On this episode of What Dreamers Do, host Carla Gover talks with Appalachian Author Bobi Conn about her work, her writing process, overcoming trauma, and offering a counter-narrative to stereotypical, pop-culture representations of the region. The two friends also riff about their personal experiences with healing and success, encouraging listeners to find their own path and express their best selves to the world.
The episode wraps up with a discussion about Bobi’s two existing books as well as her upcoming novel, which all explore universal themes and Bobi’s lived experiences and struggles, with a focus on women's lives.
Bobi Conn was born in Morehead, Kentucky, and raised in a nearby holler, where she developed a deep connection with the land and her Appalachian roots. She obtained her bachelor’s degree at Berea College, the first school in the American South to integrate racially and to teach men and women in the same classrooms. After struggling as a single mother, she worked multiple part-time jobs at once to support her son and to attend graduate school, where she earned a master’s degree in English with an emphasis in creative writing.
In 2020, she released her first book, an elegiac account of survival despite being born poor, female, and cloistered. In her honest and vulnerable memoir, we find a testament of hope for all vulnerable populations, particularly women and girls caught in the cycle of poverty and abuse.
Bobi's second book, a novel called "A Woman in Time," was published in 2022 and draws inspiration from the true stories of her great grandparents. It portrays a woman who challenges the constraints of life in Prohibition-era Appalachia in this sweeping and richly rewarding novel about endurance, survival, and redemption.
Post-Roll with information about the Appalachian Flatfooting & Clogging Academy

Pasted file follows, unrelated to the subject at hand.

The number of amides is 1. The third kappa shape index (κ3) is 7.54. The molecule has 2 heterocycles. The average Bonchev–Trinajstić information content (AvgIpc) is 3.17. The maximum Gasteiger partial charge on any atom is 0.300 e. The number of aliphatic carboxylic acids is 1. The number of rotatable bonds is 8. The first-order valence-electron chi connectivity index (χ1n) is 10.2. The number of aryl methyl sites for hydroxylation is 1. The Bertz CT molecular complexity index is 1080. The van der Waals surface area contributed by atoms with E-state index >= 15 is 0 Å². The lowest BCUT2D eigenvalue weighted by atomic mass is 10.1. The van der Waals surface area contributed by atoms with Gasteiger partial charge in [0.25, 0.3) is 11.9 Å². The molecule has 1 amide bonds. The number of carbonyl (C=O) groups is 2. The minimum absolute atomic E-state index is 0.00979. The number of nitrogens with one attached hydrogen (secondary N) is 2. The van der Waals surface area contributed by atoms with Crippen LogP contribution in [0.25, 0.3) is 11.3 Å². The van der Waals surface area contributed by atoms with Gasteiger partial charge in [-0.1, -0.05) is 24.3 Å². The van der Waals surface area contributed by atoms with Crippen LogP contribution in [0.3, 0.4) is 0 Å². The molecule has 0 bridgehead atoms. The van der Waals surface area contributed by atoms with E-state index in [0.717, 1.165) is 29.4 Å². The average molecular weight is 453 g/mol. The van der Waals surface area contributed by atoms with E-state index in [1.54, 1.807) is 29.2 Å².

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All right. Welcome dreamers. We're sitting here today on a comfy couch, nestled in the foothills of Bria, Kentucky. Actually, we're within a house on that couch in the foothills of Bria, Kentucky, and I am with my good friend and author among other things. Ms. Bobby Kahn, thank you so much for being on the show today. Thank you so much for having me. Um, it has taken us long enough to do this, but that's. Just how it goes sometimes, I think, yeah, next time we'll have to find that couch in the woods. Like directly in the foothills. Yeah. A couch actually sitting out in the middle of the woods. That's really, that's the ideal place for a podcast like this. But we'll make do today so we're gonna be talking about creativity, about writing, uh, about your process and whatever else happens to drop into our minds. Bobby, For those of you who don't know her has a philosophy undergraduate degree from Bria College. So our, chats often skew fairly philosophical anyway, so, you can be a fly on the wall to that. But I was thinking that maybe for, for people that have not read any of your books, and don't know anything about you, maybe you can just give a little cliff notes. Bobby Kahn 1 0 1. Yeah, sure. Happy to do that. Thank you. My first book came out in 2020 that was a memoir about one of our favorite beloved topics, which is Appalachia. And I really wanted to explore, how stereotypes can arise and especially about marginalized cultures, and then how those tend to fall apart or create a very limited perspective for people who haven't. Lived inside of a subculture. as well as of course my personal journey and experiences, a lot of which are universal, and then some of which is, very specific to the culture I grew up in. Among a bunch of other issues, of course and topics that are near and dear to me. my second book was a novel. It came out in 2022. It's called A Woman In Time, and that was inspired by, some true stories about my great-grandparents who were, my great-grandfather was a moonshiner during prohibition and the Great Depression. And I grew up hearing stories about his exploits as well as some of the things my great-grandmother struggled to, to live with and had to contend with as a woman in her time. And I really wanted to look at, what women's lives during that era and in that specific context. Might have looked like and, pay homage to those women. The, the women who are, ultimately, you know, we're all beholden to them for bringing us into the world. I. And so my writing typically thus far explores, lived experiences. It's often set in Appalachia and, you know, definitely has a focus on women's lives and, the lives that I have witnessed or have some sort of like firsthand knowledge of. And then trying to tease out, the universal themes that connect all of us. Yeah, that's really, that's really interesting because, you know, I've read your books and I know you, and I've also heard personal stories and I think, you know, that I'm all about having, a actual people from Appalachia help define more, strongly define the narrative about Appalachia versus it being defined by Hollywood or being defined by writers who didn't grow up with the culture and. One of the things that has always struck me when I reflect on Appalachia is how we are defined by our problems in a way that other areas which also have problems aren't, you know, other areas have drug issues or crime or you know, whatever cultural, social issues they have in that part of the world. but it seems to define us heavily in a way. As Appalachians, that isn't always true of other places. And so you don't shy away from talking about the problems in our area. You know, your books they touch on, you know, different kinds of abuse and drug use. You know, some of the societal problems that we struggle with. So how do you balance telling an accurate story with some of the issues and problems and challenges that we all have in our families and communities, but also trying to help shift that narrative so it's not just a stereotype? Yeah, I think that's a great question and it's was a really important one for me to think about a lot while I was writing my memoir, because I certainly didn't want people to read it and, you know, interpret it as just sort of, More ammunition against Appalachian or hillbilly culture and for me, one way to do that is to balance the, negative experiences and the negative, like socioeconomic issues that we're facing with, with an understanding of the. The beauty and the, the very close, tight-knit relationships that a lot of us also have experienced in Appalachia. Like, you know, the having a granny, for instance, is one of those things. Granny or grandmother of a matriarch of the family. That's one of those, aspects of Appalachian culture that I think isn't typically broadcast to the outside world. You know, that, we have often have these women who are responsible for, you know, providing so much love and stability for our families. And, as when my memoir came out, I had a lot of people respond to that aspect of my writing, uh, as. I had a lot of people respond to that theme in my writing really strongly. Even,, people from all over the country, people from other ethnicities, just because it is a universal experience. but on the other hand, it is something that's very special about Appalachian culture. Mm-hmm. So I wanted those, I wanted to bring those beautiful aspects. Of our culture to the forefront, to show, you know, the complications, the, the challenges and difficulties are not the full picture. That's, that just happens to be what is, often broadcast to the rest of the world. And then sometimes, lampoon or, you know, made into characters. Mm-hmm. So there's that. And then I think the other element. I think the other piece of balancing out the negativity and the stereotypes is to, to question whether, as you said, those challenges are specific to our culture. And of course we know drug abuse is not specific to Appalachian culture. Mm-hmm. Poverty is not, neither is child abuse or spouse abuse. Mm-hmm. so, I wanted my memoir to really challenge people to say like, why would you believe that these things are specific to this culture? and, and what might have given rise to that. And I think it's a really complicated, combination of classism and also just the, the role that Appalachia has played in our country's history and in our economic development that. You know, it, it, the culture has been lampooned and, derided for so long, and yet it hasn't been challenged like that. That perspective has not been so thoroughly challenged in our, collective minds. Yeah. And we have to examine the reasons why that's so. And I know you and I have had a lot of conversations about, you know, how can you have an accurate conversation, any kind of real conversation about Appalachia and issues facing it without looking at the role that extractive economies and sort of a colonial model of that. the economy here as, as it relates to the economy of the rest of the United States has played. You know, that's just, it's a thing and I don't think it's talked about enough, so, Yeah, I mean, I didn't even understand that until I went to college, probably. You know, I, I think a lot of people around the country, including within Appalachia, don't understand the history of Appalachia and how, you know, our coal and our lumber fueled the development of the rest of the country while none of the, um, you know, financial. Gain was put back into the region in the infrastructure. So, mm-hmm. Yeah. I think it, there is a serious lack of understanding, well, I think that's one of the things that can be so profoundly damaging about the stereotypes that exists about Appalachia is just how deep it runs and how much we are raised to believe it without ever examining it critically. And thank goodness, I think it was probably for me in college as well. Uh, when I started to, to look at that from a different perspective and realize that we're not just all backwards and ignorant and this is just, we don't deserve any more than this because that's kind of what you unconsciously soak up. It's not like anybody is outright saying that to you for the most part, but it's just kind of the, it's just kind of the overall attitude. And another thing that you kind of touch on in both of your books that I've read so far that um, is sort of paradoxical and has always. Uh, confused me a little bit is the fact that in, many parts of Appalachia, many households or churches or communities, there's sort of a patriarchal men wear the britches kind of a, uh, mentality where in reality it's these little grannies that are totally holding families and communities together. And, um, I know certainly in your memoir that comes out, but also even in your, uh, your book of Woman in Time, the different characters, um, express that in different ways. Some of them are more oppressed or have a harder time asserting their power. Some of them get to be more empowered because of their. Life circumstances. So I'd be interested to hear any more of your thoughts about that or how you tried to incorporate that. Yeah, I think it's, uh, it's a really fascinating, um, phenomenon that, you know, we do see these dis disempowered women, you know, they're not politically empowered or socially, and perhaps not personally, but within their homes, they do possess a lot of power. Mm-hmm. In my novel, A woman in Times specifically, I wanted to explore where did that power come from, you know? And I do think that it probably has something to do with the, um, emotional strength that a lot of women have to have in order to, you know, be mothers and, um, to take care of their children and the love that just. Typically naturally flows from that experience. Um, I'm sure there's some much more complex psychological and maybe sociological factors at play that, that I can't quite parse out. But, um, one of the, one of the things that seemed to arise for me as I was, you know, letting this story unfold and learning through it, Was that, um, these women gain strength through experience and um, through the specific kind of maturation that they go through, um, as they our mothers, as they interact with the natural world, um, as their spirituality deepens. And then, At the same time, um, I had a really interesting experience at a book festival one time when I was sharing that theme with someone who had stopped to look at my books and think about purchasing one. And I said again that I was curious where this women's power came from since it wasn't an external power. And um, she said it comes from other women. And I thought that's a really fascinating answer. And you know, I think that kind of holds true in the story that I wrote because you see the, the mother, the grandmother, the, the aunt, and then sister-in-law, those relationships between these women help, um, support the women and girls and help them. Um, prepare to step into their roles as, as pillars of strength in their families and in their communities. Yes. And what you see, um, you know, what I saw in a woman in time reading that is that the female characters, they have this, this knowledge, this wisdom, this skillset of, you know, um, the plants and the herbs making medicine, um, and. Knowing how to take care of the animals, knowing how to take care of the garden. And it's almost like in some instances, they're actually having to do those things because the men are incapacitated or, you know, uh, gone. And so the women are having to have the take, they have a knowledge that's almost like that the men don't even understand. They have. Right. Uh, the, the men don't even, they're not even cognizant of how much the women are holding things together. And it kind of reminded me a little bit of another book that I love, the Doll maker, um, by Harriet Simpson, Arno in, in the main character Gerdy. Um, I don't know if you've read that one. It's, you know, one of those tomes of, of Appalachian literature, but she, they live in Appalachia and she has, uh, been squirreling away money and her husband thinks, oh, we need to move to Detroit. I need to get better work. We need to make some money up there. And he doesn't even realize how much money that she squirreled away in her jar. She's just so connected to the land and she loves it so much. They wind up moving, spoiler alert in the doll maker. They wind up going to Detroit. Um, but just this idea that the women have a power that's almost invisible to the men in their lives, but it's still holding everything together. Yeah, and I, I think that's, um, you know, obviously we don't want to have that come across as a negative theme toward men or a negative message or anything like that, but it seems to hold true in my life and in so many of the lives of other women that I know personally and, and in so many stories that there is this. Kind of connection. Um, maybe an, an awareness or certainly a depth of emotion oftentimes that seems to be specific to women and women's lives. And, you know, there's something really beautiful about that and I, I love to celebrate it and explore it, um, to understand it better. Yeah. Well that, um, it kind of reminds me of something else I wanted to touch on. I know. You know, your memoir's been out for a while now, and I know you've talked a lot about that. So I'm, I've kind of had a few more questions that I wanted to ask you about a woman in time. Um, and one of the things I found really interesting about the book, because it's something I've wondered about a lot, is you just kind of touch on at these different moments that the women, even though these women in the book are Christian women, um, They might have a few elements in their folklore, in their family folklore or spiritual systems that hearken back to, uh, maybe other religious systems that were coming from the British Isles. You know, what, what we would call paganism and I think that's very visible to see in Appalachia, probably. These traces of both Native American indigenous, uh, spiritual systems and like maybe Celtic British Isles, Irish, Scottish spiritual systems that have a little bit more, um, a little bit more focus on intuition and divination and reading the signs and watching the birds and watching the trees. And so your book touches on that. And I'm curious about, were there any family stories in your family that kind of hinted at those, those other origins besides just the, the Christian origins? Because I think those are, those are pretty obvious, um, that how the, those have come through, or did you do some research, you know, how did, how did you weave those elements in? Yeah, I, I'm so glad you brought that up because I really love that topic too, and I was so excited to write about it. Um, it wasn't really present in my family history, um, in the same way that, that it's in a woman in time. But one of the things that made me start thinking about how the, that generation may have, you know, um, incorporated singing and prayers and, and these sort of more mystical elements into their healing work and their, um, their worship. It was the, uh, experience in the evangelical church I grew up in where there was an anointing with oil and, um, praying and laying on of hands. Mm-hmm. You know, it, it just occurred to me that those are not, um, Those are not practices that every Christian sect employs. Mm-hmm. Um, and they do kind of have a somewhat more mystical flavor to them because of like the anointing of the oil, right? Mm-hmm. It's related to biblical passages. Um, but it's this idea that there's this transmutation that can occur, um, and that there's physical items or, um, Products that we can use and combine that with prayer, um, to, to achieve a physical healing. I think if you really look at that, that that is a very mystical kind of idea. Um, of course by the time I was growing up in church, the idea of mysticism was fairly frowned upon. Mm-hmm. Anything that smacked of magic would've been, um, seen as, Like the devil's work. Yeah. Demonic. Yeah. Um, but, but it made me want to look back further into in time and ask what kind of practices may have been left over from those British isles, you know, the, the, the closer connection with, with the Earth and that mixing of old folklore with, with newer approaches and a. Really, um, a changing understanding of Christianity that I think must have occurred in the US pretty early on. But I don't think that really reached Appalachia and fully, um, fully infused the Appalachian practice of Christianity immediately and not at the same pace. Right. But it did. The rest of the country, the rest of the country. Mm-hmm. So I did a little bit of research. I did some interviews with people to just make sure that my somewhat, um, tenuous understanding of that was, was correct and that I was writing it accurately for the time and place. Um, and then that's also why, you know, there's some scenes where, uh, John. One of the patriarchs of the family, you know, he's going to town, he's interacting with traveling preachers, they're going to revivals mm-hmm. On a yearly basis. And that's how this more, um, common commonplace and like a different understanding of Christianity, I would say a more firmly entrenched, entrenched patriarchal. Christianity, um, becomes more and more, it encroaches more and more, it encroaches more and more on the Appalachian folklore version mm-hmm. That we see initially. So that's another theme that I wanted to explore in the book is, you know, how, um, technology and this, you know, they're on the cusp of industrialization, so, How those things, uh, influence religion and the spread of certain understanding of religion and start to, um, dampen or maybe just make it more challenging to practice the, the old folklore and the medicinal, you know, wisdom and healing arts that the women are still carrying on. This relates to what we were talking about last night. In terms of the ballads and, um, you know, as a armchair ballad scholar and a ballad singer myself, one thing I've learned, and one thing I've known from listening to so many ballads from both the British aisle and the United States, is that as the ballads came across the Atlantic, and as people settled here over time, I don't know when it happened, like you're saying, it could have probably happened later in Appalachian than it did in other, um, Other parts of the United States, but the ballads began to be stripped of all of their, um, supernatural references. Mm. So there's all these ballads that have ghosts and, and fair falk and, uh, different kinds of supernatural elements in the British Isles. And I think those over here began to be associated with witchcraft or with the devil. And so the ballads here tend to be more, you know, they're love ballads or murder ballads or, or those ballads that are like, The bad mother ballads. I don't know if you've heard those where, you know, the, the mother goes off and leaves the kids at home or Right. You know, her baby dies and she regrets it because it's cuz she wasn't acting right. You know, that kind of thing. But, yeah, it's, that that gradual process where some of the earlier influences on the culture become obscured to history due to the, more modern religious influences. But I feel like I have to tell this story. Um, I feel like somehow the book got a divine blessing or seal of approval because, um, you know, I went to Ireland, I'm telling this to you listeners because Bobby knows this, but I went to Ireland last summer and you know, I was bringing back souvenirs for my friends and I was in a little Irish gift shop and I saw this, woven cross of St. Bridged and I know they say her name a different way over there, that Saint, but. I'm gonna say St. Bridget, and it was just a little straw cross and it wasn't very expensive, but I knew it would be light in my suitcase, and I thought, this just seems like the right thing to bring to Bobby. And I brought it back and she was like, oh my God, these are in my book. So I felt like that was very much a synchronicity. Oh, absolutely. I still, I'm so glad you brought that up because. I, I'm always wanting to tell that story to people because again, you know, it was, I did some research just to, to look into what were some of the symbols that may have survived up into this point in Appalachian culture coming back from the British Isles. that might have been, specifically woven into healing and praying. And, um, yeah. When you showed up with that, I was just blown away that, you know, you tapped into that, that aspect of, maybe a shared moment of consciousness that we had without knowing it. Yeah. Well that's, one of the most interesting elements of the book to me, is just their, folklore and their herb lore, and, The medicines they make. And obviously, you know, there's all the human drama, all the, um, the struggles especially that the women have in, in one case, especially dealing with, you know, a violent, husband and I, understand that this is based on, you know, some of the stories in your family, maybe like a fictionalized family story, right? Yeah. With fictional ailments. So I recommend reading it if, you like, you know, Appalachian historical fiction. But there's now you're, you're done with your third book and it's in the editing phase right now. So I feel like we need to keep moving forward. You've got a lot going on. Yeah. Um, so I'm working on this third book. It'll be. We'll be wrapping up developmental edits in about a month, and then, um, you know, going through proofreading and all of that. We don't have a publication debt in stone yet. We don't have a publication date in stone yet. Um, but I, it looks like it might be May of 2024 when it comes out and it's a fictionalized telling of my mother's story. Um, so. She read my memoir and, you know, really had a desire for people to understand her story, which I thought was, you know, really interesting. And of course a natural inclination that, um, most of us would want to have, especially of some of our life was made very public as my mother's was through my memoir. And it's a difficult story. It's a painful story, so, yes. Yeah. And, You know, I, I had a lot of goals when I, I started working on her story, and again, it is a fictionalized version, so, you know, to, to paint a really rich picture. Um, I created a lot of scenes and details and even some characters that aren't real, dialogue, you know, because memory being what it is, you can't necessarily come up with a very rich, description. Of somebody's young life once they're in their sixties. Mm-hmm. Right. Not for an entire book perhaps. So, I set out to understand her story better, while also looking at, um, how. Women in her time and place, which, you know, she came of age in the sixties in rural eastern Kentucky. Um, you know, what was her experience like? Technology being where it was and what it was at that point. Transportation being what it was, um, you know, still so very limited compared to what we're experiencing today. And so I wanted to see. What kind of possibilities did she have in her, um, range of, of understanding and then, you know, how did that affect the choices that she made? How did that affect, um, my life coming out of it? But I really wanted to give her a voice first and foremost, and, and. In a way this book functions like, um, a fictional prequel to my memoir. But I will say, you know, a good number of the events within the book are true and they're true to her telling. Mm-hmm. Um, you know, like the major structural points. and I would say overall the plot, interestingly enough, follows what she has shared with me for the purposes of the book. I remember you saying that parts of the book you wrote in first person as if you were her. Do you feel that changed your perception of her or did that change, uh, your feelings of connection to her? What was that like? Yeah, it was, it was pretty intense. the book is divided into three parts, and they're each called books as, as you've seen mm-hmm. In other books. So book two specifically is written from her characters first person point of view. Mm-hmm. And I wanted to do that because, you know, I want the reader to be sunk into her perspective and be seeing the world as she sees it. And also at the same time, um, To, to experience some discomfort when they realize what this character is going through, what they feel, what the character is going through. Mm-hmm. So that's something that I've always enjoyed infusing into my writing is, you know, really trying to draw people into the characters and into their perspectives. And then of course, create a little bit of, um, Cognitive dissonance. Really. Tension. There's tension. Yeah. Yeah. And you know, for me, the whole experience just made me feel, um, compassion for my mother in a new way that I had never felt before. I think, you know, it's intellectually I could, I've, I'm at a point in my. Um, development where I could say, oh yeah, um, you know, she's her own person. She's an individual. She's not just my mother. And you know, she has her own experiences that, you know, make her who she is. But I think as children, looking at her parents, you know, it is kind of hard, at least it always has been for me. It's hard to separate my experience of them. from their experience of their own lives mm-hmm. Or my idea what that might be for them. So I think as children we have a naturally self-centered view of our parents that, you know, begins at birth then just extends throughout our lives, if left unexamined. Mm-hmm. And this really gave me a view of her. At least a possibility of what her experiences and feelings and thoughts might have been like. That kind of blew me open, you know? Um, it, it transformed me in a way that I, I said I wanted to experience. Mm-hmm. But I couldn't comprehend it until it really happened. Yeah. I don't think it gets more examined than that when you actually, you know, other than actually becoming somebody else. That's a pretty, uh, Rigorous exercise in putting yourself in someone else's shoes. Yeah, it's, it's something I'd like to, um, I'd like to help other people do. I think that it could be really healing and, beneficial, you know, especially for the people that we struggle with, the relationship or have resentments or, you know, any, any sort of lingering, unresolved, difficult emotions with, I feel like it, it's a. Surefire way to, to change one's perspective about that other person. So you're kind of touching on writing as healing as a tool for healing really? Yeah. And not, not healing. Like now I feel better or I feel, you know, I was unhappy and now I'm happy. But more so, um, I don't know, like I feel like. My, my view of my mom and my dad now after writing these books is more, my, my view is more complete and I see that there's a lot more complexity and therefore I, I'm in a position to give a lot more grace and mm-hmm. And just accept that we are humans having this, you know, Crazy human experience, that there's no blueprint for, no instruction manual. And um, you know, so rather than saying, oh, I'm happy and I feel healed, like, I think sometimes we think of healing. I. You know, it's gonna make you have that kind of outcome. It's more so that I just have a, such a greater level of peace and acceptance for what has happened and then a sense of intention for what I'm doing going forward. Well, I think, you're one of those people who is not just a gifted artist, but you have a teacher's heart and. It sounds like you're expressing that you would like to help other people maybe do in, in your writing workshops or in in writing courses and things like that. I'm sure you have many ideas of things that you wanna teach, but I know that you have a heart for sharing your writing, especially you have a heart for obviously exploring these topics you love and elevating the discourse about Appalachia, but also. helping people who have experienced trauma of different kinds find their own roadmap for creating a better life for themselves because, you know, I know that's very much the path that you're on. Yeah. Yeah. Funny you say that., my intention for my next book after wrapping up this third one is to, write a book that I. Looks again at my personal life and experiences, um, while, while really examining what developmental face they occurred at, you know, where I was at developmentally. And therefore, what was the sort of natural impact and outcome of those experiences. because our understanding of, of trauma and the impacts on the human brain and on human behavior, Just, you know, our understanding just keeps getting stronger and stronger. but a lot of people who are having those negative experiences or who are dealing with the, the fallout from PTSD or whatever else they might have going on, you know, they're not, necessarily going and reading the research and finding, uh, the solutions that are going to help them resolve these issues. So, I wanna take a very creative storytelling approach to looking at how traumatic events can impact us. Why they would impact us at a certain way, at a certain point in our development. And then what are the, what are the steps that have to be taken, um, when to just get your brain functioning properly again, because it's really hard to. I have success in any sense if, um, your brain isn't functioning properly, which is just a completely understood impact of, uh, trauma mm-hmm. At this point. Mm-hmm. But it's not something I think we socially understand and it's really not something I personally understood until very recently. Even past my memoir being published, you know, I've had, um, certain therapeutic experiences that have put me in a place where I think I can share some, some tools, um, and effective techniques with the rest of the world so that, um, you know, other people can get to their, their better outcomes a lot more quickly and without as much grasping as me. Mm-hmm. And a lot of other people have done. Yeah, I don't think we societally have the right kinds of systems in place to help people navigate that, that journey of trauma. I mean, we're letting so many people fall through the cracks. Um, and, and maybe even in some cases, unfortunately, writing people off, you know, drug addicts or whatever, we're writing people off that really should be having a better shot at redemption, you know, and of having a meaningful life. So I'm all about the, um, You know, this idea of, of sharing your, what's worked for you. And one thing I notice is that I think whether it's for, for healing trauma or healing, um, whatever kind of negative programming we have or just achieving different kinds of success, whether it's financial success, relationships, success, we humans often look for that one magic bullet or that one thing that's gonna help us. Finally be the people we wanna be. And I think you are like a poster child. I've been knowing you now for close to 10 years, right? Um, yeah. You are a poster child for, it's not necessarily just one thing. You're gonna keep trying all of it, you know? Right. If it's essential oils, if it's meditation, if it's biofeedback, if it's tapping, if it's whatever, you know, therapy, you're gonna like keep. Reaching for those tools until you, you feel better, and then you feel better, and then you feel a little better, and then you're able to do more of what you wanna do and what we came here to do. And that's, I mean, that's what it's all about, right? We are trying to get to where we can express, share our best selves with the world and be happy. Yeah. You know, people have asked me before, um, especially after reading my memoir mm-hmm. Like why would, what made it to where you got out? Whereas, you know, perhaps. 95% of the other people in these situations aren't gonna have that same outcome. And when I look at myself and my journey, you know, I've always been very much a seeker. Mm-hmm. And I would say I've had to be very stubborn. I am a, you know mm-hmm. Stubbornness has been my friend in, um, you know, my path forward and my path and in creating a better and better life. And when I. I thought about that and examined it. I thought, you know, we really can't expect other people to do what I did because what I did didn't make sense on paper so much of the time. You know, I invested money into my wellbeing that I really, you know, any good financial planner would've told you I should have been spending that money elsewhere. Mm-hmm. Or saving it or whatnot. You know, and, and that stubbornness that I have and even some of the resources I've had, a lot of people aren't going to be able to follow that path. So I think it's really important that we figure out, you know, an attainable and sustainable way to get people, um, to a nice, healthy functioning place as quickly as possible without expecting them to. Okay. Just draw on inner resources all the time. Um, because it's not practical, you know, most people aren't going to be able to conjure up those inner resources, um, like out of thin air. Mm-hmm. And also it's in our collective. Best interest to, to have a healthy functioning society. You know, when we look at like, homelessness problems, um, and the scale that they've reached mm-hmm. In, in some cities, you know, and that, and understanding that mental illness is a big, um, component of, of that problem. You know, we can't ignore each other's problems forever. Um, because we are an interconnected society. Mm-hmm. We are societal animals. Um, it's important for us to, to be able to work together because we do in some ways become each other's problem whether we like it or not. Absolutely. It's the phrase you hear a lot that I think is just, it says it all in the social justice movement is none of us are free until all of us are free. Yeah, definitely. Um, and I've, I've, I think I'm, I tend to be an altruistic kind of person, but for the longest time I have felt like, you know, even the most self-interested among us should be able to see how, um, having a, a healthy collective and a healthy environment. Are critical to our own self-interest. 1000%. I don't care if you're a multi-billionaire. I. If there's no clean air and no nice city for your children to walk down the street and spend their billions in, if there's not a good society for them to participate in and feel safe and happy and watch beautiful art forms, uh, what good does your money do you, you know? Yeah. And I think that's a lot of what the fight is right now is between this, this gulf of crazy ultra billionaires who don't seem to care much about the collective and, and. The have nots who just want a way to, you know, live and make a living and have a place to live. And yeah. And I feel like if I can come up with that, um, conclusion, you know, that it's in their best interests. Yeah. It's in all of our best. That, you know, there's, there's gotta be a growing awareness and understanding of that. And so the next step is, How do we do it? You know, how the hell do we get there if we know that we need to start, um, resolving and healing some of these issues that have become, you know, so firmly entrenched and widespread? I. That's a million dollar question, but I reckon we can start just like Granny said and take care of one another. Yeah, yeah. And you know my book, you know, paperback copy will be 1495 or so, so hopefully that'll be not even a million dollar answers. It all comes back to Appalachia. I keep saying, you know, people have been sending mission trips to, to Appalachia for a hundred years now, but it's time for us to send some mission trips to the rest of the United States and just teach people how to. You know, raise a garden and take care of your neighbor and have a work party and all those things that we got to grow up doing. Uh, yeah. Mutual aid certainly is, has been a, um, a feature of our culture for, yeah, before it was called Mutual Aid, right? Long before it was cool. Um, well, I know we're just about out of time, so I always like to try to bring this back home to my listeners who I believe care a lot about. Uh, living their best lives and being creative and infusing that creative, energy into their own lives. So, do you have anything that you would consider, you know, like a best practice or advice you'd give to people that want to be more creative or express themselves? Or you can give advice to a writer? I don't know. I'm springing this on you. So, yeah, a couple things come to mind. Um, You know, the first thing that I had to do as the precursor to write my memoir was to go to grad school, for, an MA in English with an emphasis on creative writing. Now, that's not the only path, but the point of it for me was I needed some structure in my life because at that time I was a young single mother. I was, working full time. Okay. And I don't think that, I didn't have the discipline at that time to sit down and write for myself and do something, that was actually gonna create an output. Mm-hmm. That was really meaningful. Mm-hmm. I didn't have a book in, in mind or anything when I sat down or set out to go to grad school. But looking back, I can see how having that structure, in my life, Made it much more easy for me to tap into my creativity. So anytime I speak with, aspiring writers or writers who've just not been able to, find their inspiration for a while, I encourage them to take a workshop or join a writer's group, find some sort of community or, program that's gonna work for them. And, You know, give them, give them the impetus that they need to sit down and do that. And then of course, the other piece of it for me is cuz now I'm also, you know, a mother and, um, working full-time and take, taking care of a lot of other things. I have to be really disciplined now. So I do have that discipline I didn't have, you know, 15 years ago. Mm-hmm. And, I've created word count goals for myself. I have put myself on a schedule to write. I feel like it's really important to not wait for the inspiration to strike. If you do have a creative goal, you know, you might not get to the point just walking around in your daily life where you know, the muse visits you and you're ready to. To create your next best amazing piece of art. But if you're sitting in your chair in front of your keyboard and you've told yourself you're not getting up until you've got 250 words tight, then the muse has a lot better chance of knowing when to show up. That's a great point. That's a great point. I love it. Well, I think that's a perfect note to end on. You gotta make some space for that muse to come and visit y'all. Yeah, let her know when, when she's allowed to show up, let her know that you're gonna have a dedicated time just for her. Well, thank you so much. I'm so glad we finally got a chance to sit down and do this. And, um, I know you have a website. I'd like to get that information for people. And also you post your Boston Terrier, Appalachia and writer life content on Instagram. So do you wanna share those addresses with us? Sure. Uh, the website's bobby conn.com and um, I'm on Instagram just as Bobby Conn. So c o double N? Yes. B o b i. You'll probably see it on some podcast notes, but, um, it's pretty easy cuz then there aren't a lot of names like mine. That's right. All right, well keep dreaming everybody. We'll talk to you next time on. That's what Dreamers do.